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The essays in this collection explore the implications of Alasdair MacIntyre's critique of liberalism, capitalism, and the modern state, his early Marxism, and the complex influences of Marxist ideas on his thought. A central idea is that MacIntyre's political and social theory is a form of revolutionary--not reactionary--Aristotelianism. The contributors aim, in varying degrees, both to engage with the theoretical issues of MacIntyre's critique and to extend and deepen his insights. The book features a new introductory essay by MacIntyre, "How Aristotelianism Can Become Revolutionary," and ends with an essay in which MacIntyre comments on the other authors' contributions. It also includes Kelvin Knight's 1996 essay, "Revolutionary Aristotelianism," which first challenged conservative appropriations of MacIntyre's critique of liberalism by reinterpreting his Aristotelianism through the lens of his earlier engagement with Marx.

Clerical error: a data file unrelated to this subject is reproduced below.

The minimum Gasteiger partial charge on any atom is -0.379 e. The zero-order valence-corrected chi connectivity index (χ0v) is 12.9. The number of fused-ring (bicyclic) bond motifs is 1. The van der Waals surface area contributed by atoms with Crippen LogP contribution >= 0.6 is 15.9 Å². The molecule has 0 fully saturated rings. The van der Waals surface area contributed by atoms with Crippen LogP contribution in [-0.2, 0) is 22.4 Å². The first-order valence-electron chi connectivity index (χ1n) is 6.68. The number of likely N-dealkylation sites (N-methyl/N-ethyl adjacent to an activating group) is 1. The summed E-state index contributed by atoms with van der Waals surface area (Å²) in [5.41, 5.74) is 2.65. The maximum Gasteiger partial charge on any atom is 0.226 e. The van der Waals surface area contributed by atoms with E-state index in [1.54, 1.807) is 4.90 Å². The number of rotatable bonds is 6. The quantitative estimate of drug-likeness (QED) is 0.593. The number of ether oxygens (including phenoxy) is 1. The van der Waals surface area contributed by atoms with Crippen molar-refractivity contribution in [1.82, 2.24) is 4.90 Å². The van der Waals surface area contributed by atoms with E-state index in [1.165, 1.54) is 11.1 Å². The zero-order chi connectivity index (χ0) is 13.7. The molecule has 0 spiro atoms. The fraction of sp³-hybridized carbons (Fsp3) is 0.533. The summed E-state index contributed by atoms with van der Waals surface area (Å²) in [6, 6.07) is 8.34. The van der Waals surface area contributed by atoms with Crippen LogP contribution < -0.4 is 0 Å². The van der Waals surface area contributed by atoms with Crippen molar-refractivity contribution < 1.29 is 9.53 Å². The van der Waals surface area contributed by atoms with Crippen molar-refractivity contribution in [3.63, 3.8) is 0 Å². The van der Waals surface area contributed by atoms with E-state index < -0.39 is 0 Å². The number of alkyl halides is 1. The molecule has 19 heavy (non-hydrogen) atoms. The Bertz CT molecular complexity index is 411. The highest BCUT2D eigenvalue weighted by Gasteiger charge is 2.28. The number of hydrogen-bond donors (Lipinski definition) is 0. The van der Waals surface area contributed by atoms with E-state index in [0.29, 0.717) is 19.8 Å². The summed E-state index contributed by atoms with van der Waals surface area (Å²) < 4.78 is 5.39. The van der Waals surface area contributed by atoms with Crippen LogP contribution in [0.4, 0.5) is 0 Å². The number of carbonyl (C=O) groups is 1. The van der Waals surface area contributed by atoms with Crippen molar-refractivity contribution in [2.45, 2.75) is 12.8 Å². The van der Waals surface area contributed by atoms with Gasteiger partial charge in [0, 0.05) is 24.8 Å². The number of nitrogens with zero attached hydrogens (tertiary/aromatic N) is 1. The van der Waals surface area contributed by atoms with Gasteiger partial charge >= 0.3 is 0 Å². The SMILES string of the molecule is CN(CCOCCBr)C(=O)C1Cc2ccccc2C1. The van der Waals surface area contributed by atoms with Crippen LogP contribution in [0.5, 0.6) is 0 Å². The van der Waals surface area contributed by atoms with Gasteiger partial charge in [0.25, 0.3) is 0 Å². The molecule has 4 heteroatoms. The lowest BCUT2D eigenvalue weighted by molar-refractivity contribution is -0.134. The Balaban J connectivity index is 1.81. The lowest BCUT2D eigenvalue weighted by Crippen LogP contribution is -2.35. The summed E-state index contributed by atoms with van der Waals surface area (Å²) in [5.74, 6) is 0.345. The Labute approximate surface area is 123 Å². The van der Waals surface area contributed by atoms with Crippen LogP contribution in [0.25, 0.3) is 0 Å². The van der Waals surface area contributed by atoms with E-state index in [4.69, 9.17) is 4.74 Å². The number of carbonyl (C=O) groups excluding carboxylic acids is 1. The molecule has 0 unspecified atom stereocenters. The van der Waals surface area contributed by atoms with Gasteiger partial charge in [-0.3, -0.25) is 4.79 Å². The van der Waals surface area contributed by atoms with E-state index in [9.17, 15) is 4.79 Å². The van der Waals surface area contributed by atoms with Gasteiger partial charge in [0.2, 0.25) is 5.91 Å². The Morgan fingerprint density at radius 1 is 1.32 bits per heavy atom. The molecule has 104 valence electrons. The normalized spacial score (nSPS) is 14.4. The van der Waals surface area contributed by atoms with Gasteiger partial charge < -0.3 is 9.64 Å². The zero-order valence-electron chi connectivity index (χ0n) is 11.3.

"This is an excellent collection. Its particular strength is its sustained focus on Alasdair MacIntyre's political thought, in particular MacIntyre's complicated relation and indebtedness to Marxism. In their introduction, the co-editors say that the reception of MacIntyre within political philosophy has largely been reductive and one-sided, namely, that he is simply viewed as a conservative communitarian. In focusing on MacIntyre's radical heritage, this volume helps correct that simplistic misperception." --Keith Breen, Queen's University Belfast